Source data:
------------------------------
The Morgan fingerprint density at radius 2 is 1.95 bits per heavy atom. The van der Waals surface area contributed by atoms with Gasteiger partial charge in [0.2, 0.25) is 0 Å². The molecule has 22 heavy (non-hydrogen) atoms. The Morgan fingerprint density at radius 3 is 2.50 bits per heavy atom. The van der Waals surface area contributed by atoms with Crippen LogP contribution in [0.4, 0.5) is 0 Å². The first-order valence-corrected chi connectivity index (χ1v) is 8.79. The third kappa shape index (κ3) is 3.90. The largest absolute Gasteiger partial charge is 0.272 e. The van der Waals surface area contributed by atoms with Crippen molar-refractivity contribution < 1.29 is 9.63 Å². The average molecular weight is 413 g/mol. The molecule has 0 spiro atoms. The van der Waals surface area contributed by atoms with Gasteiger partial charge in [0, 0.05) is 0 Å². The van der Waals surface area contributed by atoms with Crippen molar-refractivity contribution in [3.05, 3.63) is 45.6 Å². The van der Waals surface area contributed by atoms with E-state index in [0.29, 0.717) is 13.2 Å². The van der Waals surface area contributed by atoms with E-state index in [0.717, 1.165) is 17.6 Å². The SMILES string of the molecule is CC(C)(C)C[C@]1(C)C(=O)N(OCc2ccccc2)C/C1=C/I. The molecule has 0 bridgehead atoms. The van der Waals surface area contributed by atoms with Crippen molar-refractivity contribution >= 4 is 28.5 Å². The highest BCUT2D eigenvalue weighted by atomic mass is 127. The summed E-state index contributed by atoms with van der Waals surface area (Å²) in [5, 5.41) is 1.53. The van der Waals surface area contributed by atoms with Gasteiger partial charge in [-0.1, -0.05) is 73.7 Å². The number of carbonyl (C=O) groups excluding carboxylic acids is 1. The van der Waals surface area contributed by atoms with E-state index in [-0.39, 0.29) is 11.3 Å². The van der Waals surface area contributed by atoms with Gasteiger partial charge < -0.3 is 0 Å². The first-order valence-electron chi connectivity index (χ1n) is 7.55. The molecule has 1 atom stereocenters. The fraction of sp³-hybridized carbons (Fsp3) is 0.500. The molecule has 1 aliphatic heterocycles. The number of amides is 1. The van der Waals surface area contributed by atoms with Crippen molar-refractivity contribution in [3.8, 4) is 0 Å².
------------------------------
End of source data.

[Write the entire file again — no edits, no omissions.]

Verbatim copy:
The Morgan fingerprint density at radius 2 is 1.95 bits per heavy atom. The van der Waals surface area contributed by atoms with Gasteiger partial charge in [0.2, 0.25) is 0 Å². The molecule has 22 heavy (non-hydrogen) atoms. The Morgan fingerprint density at radius 3 is 2.50 bits per heavy atom. The van der Waals surface area contributed by atoms with Crippen LogP contribution in [0.4, 0.5) is 0 Å². The first-order valence-corrected chi connectivity index (χ1v) is 8.79. The third kappa shape index (κ3) is 3.90. The largest absolute Gasteiger partial charge is 0.272 e. The van der Waals surface area contributed by atoms with Crippen molar-refractivity contribution < 1.29 is 9.63 Å². The average molecular weight is 413 g/mol. The molecule has 0 spiro atoms. The van der Waals surface area contributed by atoms with Gasteiger partial charge in [0, 0.05) is 0 Å². The van der Waals surface area contributed by atoms with Crippen molar-refractivity contribution in [3.05, 3.63) is 45.6 Å². The van der Waals surface area contributed by atoms with E-state index in [0.29, 0.717) is 13.2 Å². The van der Waals surface area contributed by atoms with E-state index in [0.717, 1.165) is 17.6 Å². The SMILES string of the molecule is CC(C)(C)C[C@]1(C)C(=O)N(OCc2ccccc2)C/C1=C/I. The molecule has 0 bridgehead atoms. The van der Waals surface area contributed by atoms with Crippen molar-refractivity contribution >= 4 is 28.5 Å². The highest BCUT2D eigenvalue weighted by atomic mass is 127. The summed E-state index contributed by atoms with van der Waals surface area (Å²) in [5, 5.41) is 1.53. The van der Waals surface area contributed by atoms with Gasteiger partial charge in [-0.1, -0.05) is 73.7 Å². The number of carbonyl (C=O) groups excluding carboxylic acids is 1. The van der Waals surface area contributed by atoms with E-state index in [-0.39, 0.29) is 11.3 Å². The van der Waals surface area contributed by atoms with Gasteiger partial charge < -0.3 is 0 Å². The first-order valence-electron chi connectivity index (χ1n) is 7.55. The molecule has 1 atom stereocenters. The fraction of sp³-hybridized carbons (Fsp3) is 0.500. The molecule has 1 aliphatic heterocycles. The number of amides is 1. The van der Waals surface area contributed by atoms with Crippen molar-refractivity contribution in [3.8, 4) is 0 Å².